This Section carry articles written by Prof. Satyavrata Ghosh who was a veteran freedom fighter. These articles highlight the contributions of numerous revolutionaries towards our freedom struggle.
Surya Sen and Chittagong Uprising
Rash Behari Bose
Vanchi Assasinates Ashe
Veer Savarkar Leaps for Liberty
Madame Cama
Blood Bath at Budge-Budge
Three Collectors Killed
Murder and Martyrdom
Battle of the Verandah
Sewa Singh
Agni Kanya
Bina Das
Shyamji Krishna Verma and India House
"Champak-Chatto" And the Berlin Committee
A Daylight Dacoity by Boat
Anil Biswas And Me
Kakori Train Dacoity

FLASH BACK : Anil Biswas And Me

Geeta has uttered an eternal truth when it said - Jatasyahi Dhruva Mrityu - Once born, one must die. So it has just happened with Anil Biswas, the famous Music Director. But he chose a wrong date when he left for his mortal frame on the 31st May. Which was cruel coincidence that it was my birthday also. But I can aver that to me he is immortal. The incidents narrated will prove it.

It was a queer and cruel coincidence that my birthday was the same on which he passed away. People know that we were close friends, though in different fields. Naturally, they expected me to tell something not much known. We were both born at Barisal, now in Bangladesh in 1914. We joined school at the same time but in different schools. Before passing the Matriculation Examination, we had joined a group of young revolutionaries. It was known as Tarun Sangha, a splinter of Yugantar Party. But even earlier, we had been to jail for a week for picketing at the College gate. It was a part of the Civil Disobedience Movement. We were lodged in the same jail in its first floor, shared also by ordinary criminals. Here started Anil's musical career. The large room had only one gate, with big iron bars. Anil would hold them tight and sing a well-known Nazrul Islam's song- Lathi Mar Bhangrey Tala, Jatosab, Bandishala, Agun Jala Agun Jala - kick hard on the prison and break its lock and burn them all. What inspiring moments! Other criminals would sing in a chorus and the whole town would reverberate. The government would tremble.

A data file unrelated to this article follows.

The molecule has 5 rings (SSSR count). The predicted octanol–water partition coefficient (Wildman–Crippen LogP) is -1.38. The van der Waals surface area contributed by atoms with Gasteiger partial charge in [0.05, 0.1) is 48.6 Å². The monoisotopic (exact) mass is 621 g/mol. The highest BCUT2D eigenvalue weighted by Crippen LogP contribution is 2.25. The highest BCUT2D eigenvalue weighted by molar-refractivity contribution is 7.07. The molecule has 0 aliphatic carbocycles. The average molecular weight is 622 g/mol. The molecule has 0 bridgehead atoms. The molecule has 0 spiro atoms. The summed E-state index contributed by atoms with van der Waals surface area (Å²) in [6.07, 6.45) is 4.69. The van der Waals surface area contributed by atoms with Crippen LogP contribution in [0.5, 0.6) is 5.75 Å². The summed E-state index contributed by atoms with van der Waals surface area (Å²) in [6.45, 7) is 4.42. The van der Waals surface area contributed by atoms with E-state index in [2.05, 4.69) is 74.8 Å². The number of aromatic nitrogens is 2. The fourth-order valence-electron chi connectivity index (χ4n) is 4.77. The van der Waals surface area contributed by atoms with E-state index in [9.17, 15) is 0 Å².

The eye of the police fell on Anil and it played a dirty game. One Shishupal, a notorious C. I. D. inspector, tried to pressurise the mother to make the son a spy under him. She was a poor lady burdened with two sons, Anil and Sunil, and a much younger daughter, Parul, later married to Pannalal Ghosh, the famous flute player. Parul became the first playback singer. Not knowing what to do, Anil decided to leave Barisal for Calcutta. Every one was kept guessing. Shishupal missed his chance. On reaching the Metropolis, he took shelter at the house of a distant relative. Through him and his friends, he got an obscure job of washing utensils at a Pice Hotel, a term not understood by many outside Calcutta. People of the lower middle class used to go there for regular meals sold by pice, not even an anna. Anil would wash the utensils and hum some music, all for his own self-expression.

One gentleman observed him. He asked Anil about his humming of music and came to know that he got it from his mother, who was a famous singer of religious songs, bhajans and keertans. He got interested in him and was highly impressed. One day he took young Anil along with him to the house of an aristocrat, Aghor Adhikaro, where top-musicians of Bengal used to assemble. They were surprised to see the small boy, who was a complete out of sort. The gentleman of the Pice Hotel explained. At the end of the function one Gyan Prakash Ghosh, a top-notch ustad and a very big critic, asked Anil if he would like to sing before the high and mighty in the field of music in Bengal. The tiny boy readily agreed and sang a few full-throated songs of his own choice. All were impressed and Gyan Prakash offered to teach him real music. Here opened, most unexpectedly, the real road to his stardom to be the top music director.

Thereafter, Anil and I lost touch with one another. I used to hear stories about his success when, one day, I read in the Tribune of Lahore in the advertising column that Anil was there for a week to recruit playback artistes. I immediately wrote a post card. A telegram came in reply. A long lost friend was found. I was keen to meet him in Bombay. I found an occasion to visit him. Myself, I was in M.P. teaching Political Science. It was about the time of the Naval Mutiny in February 1946. I sent him a telegram to receive me at the V.T. station. He came in spite of the curfew. We reached Anil's seaside bungalow, Tulsi Villa, at Dadar. To me it was an all time experience of astonishment, from Anil of Barisal jail to Anil, the top-most music director.

He has been a social person, having friends of a variety. But even in this my relation with him has been sui generis a Latin phrase, which in English means one of its own kind i.e. unique. His life has been so long and varied and my relation with him has been equally long and varied. I can write pages on Anil but the sword of Damocles hangs on my head. All media have their limit of space. I hope that the incidents narrated above will throw sufficient light on Anil. What a multi faceted person he was…. A man I knew, and the country has lost.

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